Today you are going to learn everything you ever wanted to know about strong antiperspirants, for both men and women!

Specifically, I will give you my recommendations of the 10 best clinical strength antiperspirants that work great in reducing excessive sweating (hyperhidrosis).

Let's jump right in:

1. The 10 Best Clinical Strength Antiperspirants

Certain Dri Antiperspirant

AHC30 Forte -- Liquid

Pros: A crazy high 30 percent aluminum hexachloride.

Cons: Prescription strength. Seems to only be sold directly in parts of Western Europe. I am uncertain about the long-term side effects of daily applications of 30 percent aluminum hexachloride.

Drysol -- Liquid

Pros: Reasonably priced at around $20 for 37.5 ml. 20 percent aluminum chloride hexahydrate = quite strong.

Cons: Potential itching and irritation due to the use of aluminum chloride. No reviews on Amazon.

Carpe -- Hand Lotion

Pros: Hand lotion product that is preferred by some. Good price.

Cons: 15 percent aluminum sesquichlorohydrate makes this product much weaker than the Mitchum product I listed earlier.

2. Clinical Strength Antiperspirants

For localized hyperhidrosis problems, the first treatment of choice is strong (or clinical strength) antiperspirants. How often should you use antiperspirants? Most people do so on a daily basis. Basic anti-perspirants and deodorants from renowned brands such as Dove, Secret and Gillette are usually ineffective in reducing highly excessive sweating. Stronger clinical strength products can prove to me more effective, especially in the armpit region.

There are dozens of well known top rated clinical strength antiperspirant products out there, and some require a prescription (due to a high aluminum content and an alcohol rather than water base). The few extra strength products that I have tried using to relieve my excessive feet sweating proved to be ineffective. However, I have seen good results on my armpit sweating. Some people have success using antiperspirants on their face and hands too, but generally speaking, iontophoresis machines have a much higher rate of success in those areas. The hands and feet contain a majority of the body's sweat glands and also have very thick skin, making antiperspirant absorption difficult. Nevertheless, anti-perspirants are so much cheaper than other hyperhidrosis treatments, that it makes sense to always try them as a first treatment of choice.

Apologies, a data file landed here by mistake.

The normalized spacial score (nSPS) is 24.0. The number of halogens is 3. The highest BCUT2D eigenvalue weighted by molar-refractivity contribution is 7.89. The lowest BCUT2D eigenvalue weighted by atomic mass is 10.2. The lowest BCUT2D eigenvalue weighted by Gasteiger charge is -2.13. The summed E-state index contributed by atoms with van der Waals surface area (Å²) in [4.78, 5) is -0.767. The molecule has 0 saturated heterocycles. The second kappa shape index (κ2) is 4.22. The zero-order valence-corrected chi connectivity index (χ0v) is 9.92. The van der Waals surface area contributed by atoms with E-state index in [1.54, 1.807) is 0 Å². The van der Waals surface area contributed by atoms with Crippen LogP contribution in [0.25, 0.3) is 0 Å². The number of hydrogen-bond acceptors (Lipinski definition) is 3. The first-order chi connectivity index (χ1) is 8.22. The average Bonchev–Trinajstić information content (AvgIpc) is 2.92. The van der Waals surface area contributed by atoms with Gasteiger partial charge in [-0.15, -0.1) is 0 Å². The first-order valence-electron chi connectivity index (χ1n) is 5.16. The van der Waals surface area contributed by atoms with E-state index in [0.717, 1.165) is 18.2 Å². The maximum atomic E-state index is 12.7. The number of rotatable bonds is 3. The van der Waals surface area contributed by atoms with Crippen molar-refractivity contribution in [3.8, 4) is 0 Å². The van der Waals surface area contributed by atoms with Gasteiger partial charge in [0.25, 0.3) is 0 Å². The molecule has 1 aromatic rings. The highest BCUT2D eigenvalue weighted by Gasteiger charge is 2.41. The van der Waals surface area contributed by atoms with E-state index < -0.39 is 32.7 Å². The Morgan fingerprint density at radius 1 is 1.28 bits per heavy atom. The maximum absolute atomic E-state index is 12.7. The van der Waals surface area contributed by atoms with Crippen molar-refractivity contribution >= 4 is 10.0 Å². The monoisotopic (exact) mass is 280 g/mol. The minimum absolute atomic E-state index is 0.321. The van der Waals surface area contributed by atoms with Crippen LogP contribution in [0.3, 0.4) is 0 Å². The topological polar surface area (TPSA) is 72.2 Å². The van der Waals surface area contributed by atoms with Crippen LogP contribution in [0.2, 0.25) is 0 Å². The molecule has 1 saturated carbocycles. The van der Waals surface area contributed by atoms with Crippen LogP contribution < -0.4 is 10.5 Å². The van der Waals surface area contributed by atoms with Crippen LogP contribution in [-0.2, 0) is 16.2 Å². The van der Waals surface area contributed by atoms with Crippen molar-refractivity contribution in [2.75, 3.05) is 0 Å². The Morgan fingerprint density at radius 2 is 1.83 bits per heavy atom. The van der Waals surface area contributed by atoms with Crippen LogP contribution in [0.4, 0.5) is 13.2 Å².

Note that I did not try applying antiperspirants on my feet in the most effective way per some people -- i.e., before going to bed at night, wash your sweaty feet (or hands or face); towel dry the wet skin thoroughly; apply the strongest antiperspirant you can tolerate; cover the feet (or hands or face) in saran wrap; go to sleep; and then repeat the process the next night. Besides not wanting to participate in such a tedious process every day, my feet don't sweat at night when I am asleep and my hyperactive sympathetic nervous system is relaxed.

3. How do Antiperspirants Work?

Antiperspirants work by blocking the sweat ducks underneath your armpits. These are located near the opening of the epidermis top layer of the skin in the underarms. This significantly reduces the amount of sweat that can reach the skin surface and cause wetness. Typically, you will need to reapply the antiperspirant once per day. The active ingredient in most strong antiperspirants consists of aluminium salts (specifically, aluminium chloride or aluminium chlorohydrate). The aluminum ions modify the pH balance in the axillary region.

There are two types of sweat glands in the human body: apocrine and eccrine. The underarm and genital regions are the only part of the body which contains both apocrine and eccrine glands. The former is responsible for foul body odor and stinky smell. The latter causes perspiration without any strong odors. Some natural products such as baking soda can help reduce excessive sweating, but not entirely.